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Learn how to build an advanced portfolio site that showcases various types of content using the free open-source application WordPress. Author Morten Rand-Hendriksen demonstrates creating custom post types, differentiating and classifying content with custom taxonomies, and working with custom post templates. The course also shows how to embed YouTube videos, build index pages, display the latest posts from different custom post types, and hook custom post types into separate themes. Exercise files accompany with the course.
In our footer, we now have three areas that we can put content into. You can see them down here at the bottom. Recent Recipes, Recent Photos, and Recent Videos. Now, we want to add lists that display the title of and links to the five most recent items under each of these three custom post types. We're going to do that by creating a custom loop using a custom query. In our sidebar-footer.php file, we already have our dummy content set up. It's set up here under the unordered list where you can see there is an unordered list that has a list item and then inside the list item, there is an h3 header that has a link and the actual title of the post.
This is the code we'll keep using. What we need to do now is wrap this list item in a loop that goes to WordPress and says give me the five most recent items and then display them one at a time. In the code-snippets file, I've created this custom loop, but I've separated it from the sidebar content. The reason for that is you can now take this code and use it elsewhere on your site. The whole point of creating these custom loops is that you create kind of a closed loop where you can test for other things within a certain page.
So, for example, like we're doing, we can display multiple different loops in the footer or you could do the same in your regular sidebar or even inside a single post or a page template. If we copy out this code and paste it in, in place of the list item here, I'll explain to you what happens. It starts off by creating a variable called postslist. That's just so we can do a full search on it. The postslist variable is filled with the output from the function get_posts and it's here all the work is done.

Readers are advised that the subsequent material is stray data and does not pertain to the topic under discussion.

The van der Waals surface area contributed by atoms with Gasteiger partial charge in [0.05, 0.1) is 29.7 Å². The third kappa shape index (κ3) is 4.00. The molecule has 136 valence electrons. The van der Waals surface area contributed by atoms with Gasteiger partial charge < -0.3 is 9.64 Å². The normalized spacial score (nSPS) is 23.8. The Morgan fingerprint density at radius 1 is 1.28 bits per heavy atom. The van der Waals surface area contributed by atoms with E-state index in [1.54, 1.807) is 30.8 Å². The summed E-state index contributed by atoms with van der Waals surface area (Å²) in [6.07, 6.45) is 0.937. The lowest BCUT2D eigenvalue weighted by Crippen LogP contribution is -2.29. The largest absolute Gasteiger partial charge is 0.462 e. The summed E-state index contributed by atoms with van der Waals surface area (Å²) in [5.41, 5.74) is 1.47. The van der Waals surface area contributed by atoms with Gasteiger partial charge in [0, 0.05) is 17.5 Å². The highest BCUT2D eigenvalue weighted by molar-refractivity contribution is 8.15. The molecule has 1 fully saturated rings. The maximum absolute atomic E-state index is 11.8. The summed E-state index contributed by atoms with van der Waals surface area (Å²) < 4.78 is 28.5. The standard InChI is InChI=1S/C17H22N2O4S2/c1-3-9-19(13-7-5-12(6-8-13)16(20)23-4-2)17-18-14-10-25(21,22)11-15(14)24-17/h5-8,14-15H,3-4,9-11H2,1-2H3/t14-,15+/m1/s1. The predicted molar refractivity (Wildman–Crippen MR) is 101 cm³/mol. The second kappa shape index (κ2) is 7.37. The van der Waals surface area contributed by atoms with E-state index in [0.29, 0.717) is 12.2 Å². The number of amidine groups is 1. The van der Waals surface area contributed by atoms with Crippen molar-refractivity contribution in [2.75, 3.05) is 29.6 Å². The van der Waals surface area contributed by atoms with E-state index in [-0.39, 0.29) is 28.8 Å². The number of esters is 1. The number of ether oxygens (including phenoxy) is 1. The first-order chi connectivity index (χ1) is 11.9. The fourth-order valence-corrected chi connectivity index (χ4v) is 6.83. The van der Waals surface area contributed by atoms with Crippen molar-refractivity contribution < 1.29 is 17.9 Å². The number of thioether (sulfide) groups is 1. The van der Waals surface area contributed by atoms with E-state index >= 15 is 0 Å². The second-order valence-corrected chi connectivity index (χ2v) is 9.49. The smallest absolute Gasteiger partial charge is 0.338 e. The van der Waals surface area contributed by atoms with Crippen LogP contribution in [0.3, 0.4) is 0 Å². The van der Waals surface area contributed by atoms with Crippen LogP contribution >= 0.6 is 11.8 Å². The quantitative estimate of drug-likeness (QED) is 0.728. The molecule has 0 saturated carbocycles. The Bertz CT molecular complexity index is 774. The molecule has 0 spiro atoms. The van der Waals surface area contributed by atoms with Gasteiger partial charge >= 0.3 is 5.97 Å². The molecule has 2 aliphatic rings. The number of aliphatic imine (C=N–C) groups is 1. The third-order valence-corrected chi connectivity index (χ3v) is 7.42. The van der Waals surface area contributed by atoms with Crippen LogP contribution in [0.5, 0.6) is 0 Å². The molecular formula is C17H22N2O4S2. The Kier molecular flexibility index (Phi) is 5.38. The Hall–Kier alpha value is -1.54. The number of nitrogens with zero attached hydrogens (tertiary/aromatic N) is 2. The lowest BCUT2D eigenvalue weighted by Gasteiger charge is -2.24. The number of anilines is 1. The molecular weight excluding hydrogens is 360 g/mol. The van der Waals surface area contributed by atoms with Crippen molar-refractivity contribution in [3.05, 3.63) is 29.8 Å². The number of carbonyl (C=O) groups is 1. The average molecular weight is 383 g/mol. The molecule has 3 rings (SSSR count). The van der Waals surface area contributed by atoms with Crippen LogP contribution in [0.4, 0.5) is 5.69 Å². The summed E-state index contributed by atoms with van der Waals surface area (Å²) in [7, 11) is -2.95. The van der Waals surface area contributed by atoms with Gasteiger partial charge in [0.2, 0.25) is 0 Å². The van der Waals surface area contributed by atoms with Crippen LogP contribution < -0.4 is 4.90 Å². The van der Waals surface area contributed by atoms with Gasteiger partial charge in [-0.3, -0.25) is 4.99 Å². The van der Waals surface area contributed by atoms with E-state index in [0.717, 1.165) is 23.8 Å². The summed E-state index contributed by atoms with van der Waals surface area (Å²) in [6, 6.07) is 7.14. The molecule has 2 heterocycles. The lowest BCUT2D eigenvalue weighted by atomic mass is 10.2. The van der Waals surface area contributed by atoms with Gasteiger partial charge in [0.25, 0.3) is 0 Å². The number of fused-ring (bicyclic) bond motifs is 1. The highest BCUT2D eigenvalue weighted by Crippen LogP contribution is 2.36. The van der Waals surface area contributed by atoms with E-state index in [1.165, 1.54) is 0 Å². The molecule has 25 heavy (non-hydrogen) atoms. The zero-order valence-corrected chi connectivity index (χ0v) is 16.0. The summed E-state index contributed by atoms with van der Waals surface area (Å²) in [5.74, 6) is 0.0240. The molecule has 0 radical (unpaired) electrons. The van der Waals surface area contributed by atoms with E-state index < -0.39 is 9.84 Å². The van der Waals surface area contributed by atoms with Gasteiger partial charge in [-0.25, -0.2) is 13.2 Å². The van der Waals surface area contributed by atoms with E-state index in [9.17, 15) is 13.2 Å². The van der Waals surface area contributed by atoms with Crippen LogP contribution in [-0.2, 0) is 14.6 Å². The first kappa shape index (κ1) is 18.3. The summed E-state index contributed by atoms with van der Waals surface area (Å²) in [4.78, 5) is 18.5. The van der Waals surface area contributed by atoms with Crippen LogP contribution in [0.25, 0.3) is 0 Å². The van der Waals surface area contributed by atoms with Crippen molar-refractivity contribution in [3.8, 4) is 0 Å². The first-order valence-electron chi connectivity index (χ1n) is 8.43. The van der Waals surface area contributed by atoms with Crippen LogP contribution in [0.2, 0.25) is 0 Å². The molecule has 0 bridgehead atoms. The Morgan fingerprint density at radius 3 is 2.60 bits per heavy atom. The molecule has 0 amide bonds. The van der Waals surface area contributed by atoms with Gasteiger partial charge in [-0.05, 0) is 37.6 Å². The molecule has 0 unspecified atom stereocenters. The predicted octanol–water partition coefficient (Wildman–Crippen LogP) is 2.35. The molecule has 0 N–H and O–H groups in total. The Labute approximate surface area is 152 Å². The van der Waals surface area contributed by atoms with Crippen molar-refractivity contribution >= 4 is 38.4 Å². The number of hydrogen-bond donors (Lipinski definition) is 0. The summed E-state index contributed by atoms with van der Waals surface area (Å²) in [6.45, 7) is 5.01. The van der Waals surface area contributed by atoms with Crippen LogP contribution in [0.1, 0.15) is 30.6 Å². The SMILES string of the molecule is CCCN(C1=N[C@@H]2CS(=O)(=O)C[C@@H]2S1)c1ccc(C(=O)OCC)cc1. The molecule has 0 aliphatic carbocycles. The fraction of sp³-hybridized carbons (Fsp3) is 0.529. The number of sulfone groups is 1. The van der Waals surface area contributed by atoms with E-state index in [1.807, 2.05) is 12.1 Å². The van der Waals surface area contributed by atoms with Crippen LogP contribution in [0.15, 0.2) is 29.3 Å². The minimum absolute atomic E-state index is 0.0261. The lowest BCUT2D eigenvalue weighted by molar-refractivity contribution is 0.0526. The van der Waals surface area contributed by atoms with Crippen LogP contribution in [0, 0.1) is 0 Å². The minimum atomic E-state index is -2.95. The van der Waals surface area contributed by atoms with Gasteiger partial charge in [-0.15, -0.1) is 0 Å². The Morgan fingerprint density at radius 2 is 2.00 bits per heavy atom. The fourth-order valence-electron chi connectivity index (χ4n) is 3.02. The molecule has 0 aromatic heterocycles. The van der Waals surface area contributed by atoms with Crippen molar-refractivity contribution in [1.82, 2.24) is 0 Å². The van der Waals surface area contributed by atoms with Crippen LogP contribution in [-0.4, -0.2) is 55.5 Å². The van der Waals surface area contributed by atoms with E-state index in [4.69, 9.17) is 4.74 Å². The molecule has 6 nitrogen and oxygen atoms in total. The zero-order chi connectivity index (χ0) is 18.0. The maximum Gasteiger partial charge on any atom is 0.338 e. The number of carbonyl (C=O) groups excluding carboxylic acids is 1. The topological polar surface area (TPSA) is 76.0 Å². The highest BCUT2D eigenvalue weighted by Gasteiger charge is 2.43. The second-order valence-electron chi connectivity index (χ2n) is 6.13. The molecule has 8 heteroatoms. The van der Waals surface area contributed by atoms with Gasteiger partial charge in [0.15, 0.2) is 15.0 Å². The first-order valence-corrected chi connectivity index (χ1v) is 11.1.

You can give get_posts, which is a custom query, multiple variables that tell it what to search for. Right now, it says numberposts=4, which means we'll get four items returned. It's as to order them in descending order, order them by date, and then finally it says post_type=recipes. That means this will return 4 recipe items ordered by the date in descending order. So basically in reverse chronological order, the four latest items added to the recipes post_type.
Once the variable postslist has these items, we'll run a loop. The loop starts here, foreach, and ends down here, endforeach. What the loop does is it says foreach ($postslist, so this item up here, and we handle them as a post, we'll get the postdata for that post and then display it. So in effect, it goes in, picks a post out of the database, says give me all your data, and then display the_ permalink and wrap that around the_title.
When I save this and I reload the page, we now get links to the four latest items listed under Recent Recipes. Pizza Primavera, Jalapeno Jelly, Garlic Bruschetta, and Steamed Artichokes. Now that you've seen how it works, we can add the same batch of code to the two other boxes. So simply copy it out, go replace the list item, and then I just have to change the post_type here for photos, and I'll scroll further down under the same with videos.
When I reload the front page now, you'll see under Recent Recipes we have the four most recent recipes, under Recent Photos we have the four most recent photos, and under Recent Videos we have one video because we haven't added more yet. The cool thing about this is no matter where I go now, because this is in the footer, if I go to The Beauty of Food, the photo, and I scroll down to the bottom, we still see the same lists. If I go to Steamed Artichokes, again if you scroll down to the bottom, you still see the same lists.
Meaning that when people visit the site and get down to the bottom after
reading all your content, they will see that there is more content available on the site.
Like I said, this custom loop can be used almost anywhere on your site.
You just dump it into your templates, wrap it in an unordered list tag, so
to begin, and end to end, and then it will spit out whatever query you ask
it for and display it.
Simple and powerful!
Using a custom loop, we're able to call up content from other post types
anywhere in our site including in the sidebars.
Though this example used a footer, there is no reason why you can't do the same thing with the same code blocks in regular left or right sidebars or even in post or page templates. The possibilities here are only limited by your imagination.
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